Two weeks ago today, my wife’s aneurysm burst. About 18 hours later, we were discussing the mechanics of letting her go in peace.
I am very angry, frustrated, and hurting. I know we are all flawed but she was 1,000 times better as a human than I am. She suffered from so much physical pain: orthopedic, pulmonary, digestive, spinal, on and on. For years. Why did such a loving and outgoing person have to go through that? I cannot fill the void of how she took care of our family and friends in so many ways, big and small. The big holidays are coming up, her time of year, and I am horrified about how I am going to manage that.
I am not the most spiritual or religious person, but I do think that her subconscious (her spirit?) was negotiating with God about enduring her suffering. I think the deal was that death was the only way out of it. She talked to me in oblique terms about it but it was hard to understand. I asked her if she wanted to talk to somebody about it but she said no. And now it came to pass just a few weeks after she started talking about it.
Here, I am an outsider. Having read many stories here about you all having ruptures, more than one, in some cases, I am amazed that you survived and pray for your healing. I understand that post-rupture life has been hard but with life, there is hope. I cannot relate to that because it did not happen to me. In my wife’s case, things happened so fast that I never witnessed the recovery and post-burst life. I was told about it while in the hospital but she did not get that far.
I’m looking for recovery options for myself and our son. Maybe I’ll go back to a church I was a member of many years ago. Praying and talking to others has not help me understand why this play had to go the way it did.
I know you all are hurting and I am truly sorry and hope that you can heal, that your family and friends can help you and heal themselves and that we all have a good life.
Mr. Joe, if I could just sit with you in silence I would. It is so very hard to get our heart and mind wrapped around our loss and the void that loss creates. In our county, Hospice provides free counseling for family members who have lost someone, maybe that could help.
I’m no longer a church goer, I didn’t like the politics involved. But it hasn’t shaken my belief in a Higher Power. I get solace in every day things, mostly when I’m doing yard work - weeding was always a way to deal with my frustrations or anything else. We, BH and I, both believe that we will go when it’s our time and not a second sooner. I’ve seen a lot of death in my life, mostly because of my career choice. Decades ago, a woman named Elizabeth Kübler-Ross wrote a book called “On Death and Dying”. In it she describes five stages of Grief. I found a Cliff Notes version, if you’re old enough to remember those from our school days The Stages of Grief: How to Understand Your Feelings. Remember there’s no set pattern or time we go through all of these, but we do need to go through them and we can’t rush them, it doesn’t work that way.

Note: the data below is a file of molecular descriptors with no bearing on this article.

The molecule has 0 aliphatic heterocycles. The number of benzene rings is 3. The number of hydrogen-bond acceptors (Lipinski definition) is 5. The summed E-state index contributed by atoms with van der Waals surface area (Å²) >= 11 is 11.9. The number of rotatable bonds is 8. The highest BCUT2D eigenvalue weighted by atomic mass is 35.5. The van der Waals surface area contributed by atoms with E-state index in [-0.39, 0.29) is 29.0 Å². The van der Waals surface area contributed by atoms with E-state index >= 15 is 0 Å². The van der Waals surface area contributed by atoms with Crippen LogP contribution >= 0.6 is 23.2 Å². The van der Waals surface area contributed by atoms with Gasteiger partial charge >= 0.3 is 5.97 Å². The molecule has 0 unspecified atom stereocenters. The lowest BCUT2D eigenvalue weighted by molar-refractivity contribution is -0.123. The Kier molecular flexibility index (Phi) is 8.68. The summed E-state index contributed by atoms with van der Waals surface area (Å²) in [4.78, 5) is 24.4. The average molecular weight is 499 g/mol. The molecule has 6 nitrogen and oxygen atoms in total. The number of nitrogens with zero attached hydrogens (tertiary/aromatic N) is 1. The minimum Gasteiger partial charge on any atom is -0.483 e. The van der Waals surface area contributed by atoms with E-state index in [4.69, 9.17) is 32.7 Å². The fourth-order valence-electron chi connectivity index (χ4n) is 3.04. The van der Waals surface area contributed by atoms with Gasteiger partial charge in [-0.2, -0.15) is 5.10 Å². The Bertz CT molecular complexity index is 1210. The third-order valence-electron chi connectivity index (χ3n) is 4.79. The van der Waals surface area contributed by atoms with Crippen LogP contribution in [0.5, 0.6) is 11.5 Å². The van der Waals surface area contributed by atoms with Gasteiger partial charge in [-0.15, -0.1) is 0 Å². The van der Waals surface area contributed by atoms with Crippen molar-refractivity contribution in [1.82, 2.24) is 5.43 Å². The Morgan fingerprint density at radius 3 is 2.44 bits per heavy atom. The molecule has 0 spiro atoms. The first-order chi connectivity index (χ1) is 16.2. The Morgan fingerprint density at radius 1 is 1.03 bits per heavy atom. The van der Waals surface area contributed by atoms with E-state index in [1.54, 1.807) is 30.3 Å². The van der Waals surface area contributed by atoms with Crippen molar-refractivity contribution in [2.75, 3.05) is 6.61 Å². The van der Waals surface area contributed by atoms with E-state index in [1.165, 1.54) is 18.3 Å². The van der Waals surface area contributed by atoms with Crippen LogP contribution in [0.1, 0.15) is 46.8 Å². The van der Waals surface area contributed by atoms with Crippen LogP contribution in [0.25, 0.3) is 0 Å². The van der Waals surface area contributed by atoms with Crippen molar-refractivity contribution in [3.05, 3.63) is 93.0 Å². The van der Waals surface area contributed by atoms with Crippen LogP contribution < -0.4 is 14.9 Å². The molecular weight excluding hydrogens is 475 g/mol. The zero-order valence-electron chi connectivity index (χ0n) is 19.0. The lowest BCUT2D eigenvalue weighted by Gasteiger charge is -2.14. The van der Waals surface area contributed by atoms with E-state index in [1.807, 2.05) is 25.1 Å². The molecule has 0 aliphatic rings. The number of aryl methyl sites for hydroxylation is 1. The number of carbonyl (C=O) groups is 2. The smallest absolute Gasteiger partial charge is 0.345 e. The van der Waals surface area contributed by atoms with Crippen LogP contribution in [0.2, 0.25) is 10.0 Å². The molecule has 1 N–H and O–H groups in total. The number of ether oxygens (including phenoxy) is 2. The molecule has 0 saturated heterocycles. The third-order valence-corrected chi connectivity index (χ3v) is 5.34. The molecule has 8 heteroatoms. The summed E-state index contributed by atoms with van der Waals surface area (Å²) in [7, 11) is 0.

When one of my deceased loved ones pop in my brain, I do some deep breathing exercises and then remember something funny they did with me. That gets easier with time. When a client I worked with that died needlessly because of abuse pops in my mind, I didn’t have the relationship I had with family or friends, so the anger comes and I weed the flower beds or try to fix something that broke. When I weed, I can cuss out the Universe, when I’m focused on fixing something I can let it go. I haven’t worked since I ruptured back in November 2013 so the feelings are still there and need to be addressed when they pop up.
Yes the Holidays will be hard, memories will pop up that can push us down sometimes. When my brother died, my Mom went all to pieces as did my Dad. They dealt with it differently. The first Thanksgiving was really hard with him being born on the 27th of November. Mom went so deep into depression that she just couldn’t get out of it. It angered my Dad when she started refusing to make Thanksgiving or Christmas dinner, she wouldn’t decorate anymore for the holidays, things like that. Their fighting was too hard for me so one year after they moved to NC, we decorated their house for the holidays and got Mom into therapy through her PCP who also put her on an antidepressant. Dad could deal with his loss a bit better with the house looking festive. My brother loved the holidays and he and I often were the ones that did the most decorating. Dad believed it honored what he my brother so loved to do. For me, my birthday was difficult for several years because a member of our extended family decided that we had to do my brother’s memorial service on my birthday. 20 years have passed since that day and it has gotten much easier, but there’s still some sadness and of course conversations on or around my birthday are often centered around him.
Remember to breathe Mr. Joe when feelings grab your heart and soul.